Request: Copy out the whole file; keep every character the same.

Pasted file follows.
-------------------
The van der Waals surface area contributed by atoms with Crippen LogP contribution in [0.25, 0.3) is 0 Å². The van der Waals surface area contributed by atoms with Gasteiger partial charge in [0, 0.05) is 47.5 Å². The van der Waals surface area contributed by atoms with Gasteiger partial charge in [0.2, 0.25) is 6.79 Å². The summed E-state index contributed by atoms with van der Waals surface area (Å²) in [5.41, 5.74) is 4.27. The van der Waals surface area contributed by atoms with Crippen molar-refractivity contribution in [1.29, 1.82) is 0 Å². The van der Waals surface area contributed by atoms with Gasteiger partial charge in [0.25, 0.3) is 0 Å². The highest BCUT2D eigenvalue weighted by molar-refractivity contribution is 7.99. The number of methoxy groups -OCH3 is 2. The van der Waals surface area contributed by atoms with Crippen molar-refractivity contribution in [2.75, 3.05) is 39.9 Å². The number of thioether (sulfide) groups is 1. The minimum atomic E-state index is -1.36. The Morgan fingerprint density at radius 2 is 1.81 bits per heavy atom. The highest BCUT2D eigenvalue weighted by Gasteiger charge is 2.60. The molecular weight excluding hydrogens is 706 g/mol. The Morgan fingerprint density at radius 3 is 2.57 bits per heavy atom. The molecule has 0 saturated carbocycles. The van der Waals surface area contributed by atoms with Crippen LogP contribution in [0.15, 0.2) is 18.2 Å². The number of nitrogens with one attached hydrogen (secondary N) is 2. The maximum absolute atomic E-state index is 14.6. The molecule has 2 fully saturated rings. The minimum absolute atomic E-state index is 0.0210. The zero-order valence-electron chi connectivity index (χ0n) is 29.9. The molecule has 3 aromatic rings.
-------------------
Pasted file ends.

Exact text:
The van der Waals surface area contributed by atoms with Crippen LogP contribution in [0.25, 0.3) is 0 Å². The van der Waals surface area contributed by atoms with Gasteiger partial charge in [0, 0.05) is 47.5 Å². The van der Waals surface area contributed by atoms with Gasteiger partial charge in [0.2, 0.25) is 6.79 Å². The summed E-state index contributed by atoms with van der Waals surface area (Å²) in [5.41, 5.74) is 4.27. The van der Waals surface area contributed by atoms with Crippen molar-refractivity contribution in [1.29, 1.82) is 0 Å². The van der Waals surface area contributed by atoms with Gasteiger partial charge in [0.25, 0.3) is 0 Å². The highest BCUT2D eigenvalue weighted by molar-refractivity contribution is 7.99. The number of methoxy groups -OCH3 is 2. The van der Waals surface area contributed by atoms with Crippen molar-refractivity contribution in [2.75, 3.05) is 39.9 Å². The number of thioether (sulfide) groups is 1. The minimum atomic E-state index is -1.36. The Morgan fingerprint density at radius 2 is 1.81 bits per heavy atom. The highest BCUT2D eigenvalue weighted by Gasteiger charge is 2.60. The molecular weight excluding hydrogens is 706 g/mol. The Morgan fingerprint density at radius 3 is 2.57 bits per heavy atom. The molecule has 0 saturated carbocycles. The van der Waals surface area contributed by atoms with Crippen LogP contribution in [0.15, 0.2) is 18.2 Å². The number of nitrogens with one attached hydrogen (secondary N) is 2. The maximum absolute atomic E-state index is 14.6. The molecule has 2 fully saturated rings. The minimum absolute atomic E-state index is 0.0210. The zero-order valence-electron chi connectivity index (χ0n) is 29.9. The molecule has 3 aromatic rings.